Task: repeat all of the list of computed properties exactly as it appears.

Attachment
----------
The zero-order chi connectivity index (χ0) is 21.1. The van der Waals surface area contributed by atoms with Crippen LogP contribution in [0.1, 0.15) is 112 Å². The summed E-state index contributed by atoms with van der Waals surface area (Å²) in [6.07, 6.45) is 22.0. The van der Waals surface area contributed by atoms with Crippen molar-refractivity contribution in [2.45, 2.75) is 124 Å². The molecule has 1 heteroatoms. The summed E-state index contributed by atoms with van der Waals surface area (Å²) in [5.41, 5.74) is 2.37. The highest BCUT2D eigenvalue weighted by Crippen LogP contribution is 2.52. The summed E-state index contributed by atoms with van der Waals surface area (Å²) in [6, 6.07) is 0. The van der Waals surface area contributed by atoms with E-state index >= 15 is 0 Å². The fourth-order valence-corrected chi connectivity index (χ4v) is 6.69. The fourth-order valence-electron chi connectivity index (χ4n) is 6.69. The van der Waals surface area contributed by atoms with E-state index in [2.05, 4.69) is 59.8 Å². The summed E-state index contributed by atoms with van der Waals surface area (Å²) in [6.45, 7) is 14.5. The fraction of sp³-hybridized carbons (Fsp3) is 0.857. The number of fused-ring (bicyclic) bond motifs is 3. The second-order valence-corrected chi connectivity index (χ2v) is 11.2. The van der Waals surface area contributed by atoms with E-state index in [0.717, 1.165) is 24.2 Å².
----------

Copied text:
The zero-order chi connectivity index (χ0) is 21.1. The van der Waals surface area contributed by atoms with Crippen LogP contribution in [0.1, 0.15) is 112 Å². The summed E-state index contributed by atoms with van der Waals surface area (Å²) in [6.07, 6.45) is 22.0. The van der Waals surface area contributed by atoms with Crippen molar-refractivity contribution in [2.45, 2.75) is 124 Å². The molecule has 1 heteroatoms. The summed E-state index contributed by atoms with van der Waals surface area (Å²) in [5.41, 5.74) is 2.37. The highest BCUT2D eigenvalue weighted by Crippen LogP contribution is 2.52. The summed E-state index contributed by atoms with van der Waals surface area (Å²) in [6, 6.07) is 0. The van der Waals surface area contributed by atoms with E-state index >= 15 is 0 Å². The fourth-order valence-corrected chi connectivity index (χ4v) is 6.69. The fourth-order valence-electron chi connectivity index (χ4n) is 6.69. The van der Waals surface area contributed by atoms with E-state index in [2.05, 4.69) is 59.8 Å². The summed E-state index contributed by atoms with van der Waals surface area (Å²) in [6.45, 7) is 14.5. The fraction of sp³-hybridized carbons (Fsp3) is 0.857. The number of fused-ring (bicyclic) bond motifs is 3. The second-order valence-corrected chi connectivity index (χ2v) is 11.2. The van der Waals surface area contributed by atoms with E-state index in [0.717, 1.165) is 24.2 Å².